Many investors and members of the financial media have been asking if it will be prudent to heed the old Wall Street adage to “sell in May and go away,” reports chief investment strategist Sam Stovall in CFRA Research's flagship newsletter, The Outlook.

Some say yes, in anticipation of pressure on stock prices from sticky inflation and delayed rate cuts that will likely lead to heightened volatility and could serve as a catalyst for correction.

Others say no, since year-over-year inflation readings continue to decline, a recession has been avoided, and the Fed is still likely to cut rates at least twice this year – once in September and again in December. In addition, election years saw improved S&P 500 price gains and frequencies of advance (FoA) from May through October (M-O).

The “sell in May” adage reminds investors that since 1945, the average M-O price increase for the S&P 500 was only 1.6%, along with a 65% FoA, versus an average gain of 6.9% for November through April (N-A) and a 76% FoA.

What’s more, during election years, while the market gained 5.3% in the N-A period and registered a 75% FoA, it gained 2.5% in the M-O period and posted a 79% FoA, implying that it continued to be wise to “rotate, not retreat.”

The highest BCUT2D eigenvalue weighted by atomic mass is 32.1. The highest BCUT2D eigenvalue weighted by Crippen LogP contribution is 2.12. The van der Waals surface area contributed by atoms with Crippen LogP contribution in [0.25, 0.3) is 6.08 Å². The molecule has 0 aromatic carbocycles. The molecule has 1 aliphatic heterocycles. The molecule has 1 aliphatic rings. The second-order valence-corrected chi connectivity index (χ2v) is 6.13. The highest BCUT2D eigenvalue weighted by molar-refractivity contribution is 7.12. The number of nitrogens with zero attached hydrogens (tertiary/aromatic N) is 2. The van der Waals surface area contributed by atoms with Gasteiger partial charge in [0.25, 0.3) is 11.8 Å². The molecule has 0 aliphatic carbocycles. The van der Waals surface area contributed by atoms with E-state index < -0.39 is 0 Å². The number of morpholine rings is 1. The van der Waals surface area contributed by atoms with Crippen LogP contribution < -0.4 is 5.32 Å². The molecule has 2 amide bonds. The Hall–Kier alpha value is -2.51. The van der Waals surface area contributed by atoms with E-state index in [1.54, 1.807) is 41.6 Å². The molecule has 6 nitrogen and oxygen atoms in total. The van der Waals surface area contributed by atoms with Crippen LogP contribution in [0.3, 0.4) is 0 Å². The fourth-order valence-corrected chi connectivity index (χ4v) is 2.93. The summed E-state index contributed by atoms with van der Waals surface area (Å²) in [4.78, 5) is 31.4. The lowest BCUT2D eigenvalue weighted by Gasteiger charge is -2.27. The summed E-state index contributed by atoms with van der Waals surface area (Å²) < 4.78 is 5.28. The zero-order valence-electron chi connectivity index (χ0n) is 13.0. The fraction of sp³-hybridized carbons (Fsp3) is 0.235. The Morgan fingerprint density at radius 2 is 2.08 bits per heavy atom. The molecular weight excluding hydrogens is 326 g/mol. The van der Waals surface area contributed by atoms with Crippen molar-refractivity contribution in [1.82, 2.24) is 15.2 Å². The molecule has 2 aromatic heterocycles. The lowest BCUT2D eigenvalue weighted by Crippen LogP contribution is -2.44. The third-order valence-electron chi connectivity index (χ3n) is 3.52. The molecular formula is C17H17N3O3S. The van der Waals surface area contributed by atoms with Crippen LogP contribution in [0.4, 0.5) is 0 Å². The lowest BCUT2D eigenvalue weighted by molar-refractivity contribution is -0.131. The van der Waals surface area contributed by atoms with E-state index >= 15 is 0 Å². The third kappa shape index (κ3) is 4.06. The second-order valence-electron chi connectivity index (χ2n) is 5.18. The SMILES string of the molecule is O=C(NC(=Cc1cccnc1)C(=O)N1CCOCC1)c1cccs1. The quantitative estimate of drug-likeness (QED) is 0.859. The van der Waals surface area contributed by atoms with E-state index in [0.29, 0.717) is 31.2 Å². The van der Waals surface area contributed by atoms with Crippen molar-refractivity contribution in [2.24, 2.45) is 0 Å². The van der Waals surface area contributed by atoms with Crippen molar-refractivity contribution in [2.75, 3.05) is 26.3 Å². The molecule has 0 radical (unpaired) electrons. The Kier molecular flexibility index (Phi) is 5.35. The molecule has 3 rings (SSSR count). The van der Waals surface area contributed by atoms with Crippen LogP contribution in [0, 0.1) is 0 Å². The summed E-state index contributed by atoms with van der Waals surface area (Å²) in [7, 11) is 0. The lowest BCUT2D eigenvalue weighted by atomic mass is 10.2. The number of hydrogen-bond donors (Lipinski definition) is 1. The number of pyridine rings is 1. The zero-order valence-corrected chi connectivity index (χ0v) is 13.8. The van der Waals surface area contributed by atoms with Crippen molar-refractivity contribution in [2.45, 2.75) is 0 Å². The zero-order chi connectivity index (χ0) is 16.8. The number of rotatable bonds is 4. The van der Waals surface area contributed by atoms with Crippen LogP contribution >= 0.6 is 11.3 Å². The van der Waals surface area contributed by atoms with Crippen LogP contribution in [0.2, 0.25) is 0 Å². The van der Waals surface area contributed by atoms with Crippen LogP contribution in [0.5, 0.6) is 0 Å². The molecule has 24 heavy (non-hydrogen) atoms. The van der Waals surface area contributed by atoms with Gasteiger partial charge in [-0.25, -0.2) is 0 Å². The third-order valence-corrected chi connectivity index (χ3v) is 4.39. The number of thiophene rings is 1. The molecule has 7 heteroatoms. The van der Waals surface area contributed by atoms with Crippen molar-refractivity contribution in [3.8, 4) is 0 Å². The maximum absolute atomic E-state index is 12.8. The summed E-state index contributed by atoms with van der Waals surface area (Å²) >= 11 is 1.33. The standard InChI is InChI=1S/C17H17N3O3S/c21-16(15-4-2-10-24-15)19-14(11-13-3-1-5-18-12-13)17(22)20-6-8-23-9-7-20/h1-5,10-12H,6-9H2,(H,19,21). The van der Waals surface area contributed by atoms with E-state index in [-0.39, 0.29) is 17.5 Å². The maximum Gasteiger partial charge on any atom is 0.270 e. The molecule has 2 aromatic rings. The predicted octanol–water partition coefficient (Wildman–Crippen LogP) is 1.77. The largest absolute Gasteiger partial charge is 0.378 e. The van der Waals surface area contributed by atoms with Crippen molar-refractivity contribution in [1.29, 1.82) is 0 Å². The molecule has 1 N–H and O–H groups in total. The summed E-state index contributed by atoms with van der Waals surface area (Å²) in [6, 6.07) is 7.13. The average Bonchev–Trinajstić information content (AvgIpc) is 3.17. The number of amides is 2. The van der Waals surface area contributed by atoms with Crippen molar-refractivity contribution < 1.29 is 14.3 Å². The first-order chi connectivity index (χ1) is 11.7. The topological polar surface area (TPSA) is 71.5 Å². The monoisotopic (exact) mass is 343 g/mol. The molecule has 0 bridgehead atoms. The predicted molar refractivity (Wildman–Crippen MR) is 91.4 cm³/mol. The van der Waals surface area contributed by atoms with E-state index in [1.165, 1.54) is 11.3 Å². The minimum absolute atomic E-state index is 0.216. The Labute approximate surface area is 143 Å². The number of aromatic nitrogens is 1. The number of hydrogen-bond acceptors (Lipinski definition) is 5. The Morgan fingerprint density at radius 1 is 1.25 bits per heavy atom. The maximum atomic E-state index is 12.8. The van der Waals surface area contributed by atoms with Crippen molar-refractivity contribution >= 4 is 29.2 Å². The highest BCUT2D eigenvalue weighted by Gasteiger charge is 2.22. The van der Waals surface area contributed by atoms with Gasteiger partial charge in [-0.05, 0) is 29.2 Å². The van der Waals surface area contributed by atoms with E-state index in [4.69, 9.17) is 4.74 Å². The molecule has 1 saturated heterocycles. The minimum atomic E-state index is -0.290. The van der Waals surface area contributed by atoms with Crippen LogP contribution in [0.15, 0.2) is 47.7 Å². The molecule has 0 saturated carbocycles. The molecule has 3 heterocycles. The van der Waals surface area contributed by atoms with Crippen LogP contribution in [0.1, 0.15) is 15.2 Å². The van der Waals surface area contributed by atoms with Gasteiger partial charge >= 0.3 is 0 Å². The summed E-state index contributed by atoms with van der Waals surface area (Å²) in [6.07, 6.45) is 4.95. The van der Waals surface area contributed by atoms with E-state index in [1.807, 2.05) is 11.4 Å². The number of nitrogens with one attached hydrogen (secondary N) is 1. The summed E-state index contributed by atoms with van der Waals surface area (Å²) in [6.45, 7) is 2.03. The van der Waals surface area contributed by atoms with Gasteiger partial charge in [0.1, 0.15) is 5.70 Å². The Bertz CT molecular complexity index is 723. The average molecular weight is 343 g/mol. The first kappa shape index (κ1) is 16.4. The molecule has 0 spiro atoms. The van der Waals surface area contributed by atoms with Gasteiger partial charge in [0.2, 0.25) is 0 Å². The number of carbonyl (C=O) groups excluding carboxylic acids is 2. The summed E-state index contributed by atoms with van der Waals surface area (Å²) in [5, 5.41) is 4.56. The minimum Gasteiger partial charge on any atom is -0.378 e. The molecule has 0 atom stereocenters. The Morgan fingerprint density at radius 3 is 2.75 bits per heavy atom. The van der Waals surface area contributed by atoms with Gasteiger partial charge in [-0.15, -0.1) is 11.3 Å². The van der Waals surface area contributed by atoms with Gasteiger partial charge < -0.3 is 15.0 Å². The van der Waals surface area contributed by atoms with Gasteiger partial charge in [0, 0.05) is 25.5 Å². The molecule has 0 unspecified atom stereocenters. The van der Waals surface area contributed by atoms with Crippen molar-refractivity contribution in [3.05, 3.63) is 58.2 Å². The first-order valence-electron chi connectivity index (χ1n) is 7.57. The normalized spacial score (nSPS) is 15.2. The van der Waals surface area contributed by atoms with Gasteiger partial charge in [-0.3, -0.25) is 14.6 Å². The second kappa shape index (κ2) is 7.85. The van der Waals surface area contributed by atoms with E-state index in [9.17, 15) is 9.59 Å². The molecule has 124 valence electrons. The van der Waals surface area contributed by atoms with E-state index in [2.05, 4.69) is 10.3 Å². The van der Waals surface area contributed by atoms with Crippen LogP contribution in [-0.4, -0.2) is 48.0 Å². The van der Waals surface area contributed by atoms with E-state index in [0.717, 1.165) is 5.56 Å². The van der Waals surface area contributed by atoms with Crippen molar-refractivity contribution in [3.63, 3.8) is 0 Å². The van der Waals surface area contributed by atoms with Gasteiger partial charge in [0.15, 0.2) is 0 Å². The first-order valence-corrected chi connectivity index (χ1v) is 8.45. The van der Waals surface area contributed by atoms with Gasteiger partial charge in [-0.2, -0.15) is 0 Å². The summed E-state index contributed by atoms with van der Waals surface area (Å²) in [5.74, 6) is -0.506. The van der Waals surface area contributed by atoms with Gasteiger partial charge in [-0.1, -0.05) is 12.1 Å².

So where does history say one should go? Since 1990, the sector leaders from M-O were consumer staples, health care, and information technology, which gained from 3.7% to 5.1%, while energy, real estate, and materials lagged.

Digging a bit deeper, we see that 67% of the sub-industries in the S&P 500 that have been in existence for all 30 years racked up positive returns during the M-O periods, led by biotechnology, footwear, and systems software, while the deepest declines were recorded by the home furnishings, paper & plastic packaging products, and steel groups.

Representative companies from this list of best S&P 500 sub-industries are: ServiceNow Inc. (NOW), Regeneron Pharmaceuticals Inc. (REGN), NIKE Inc. (NKE), Archer-Daniels-Midland Company (ADM), Broadcom Inc. (AVGO), Philip Morris International Inc. (PM), Colgate-Palmolive Company (CL), and Molina Healthcare Inc. (MOH).

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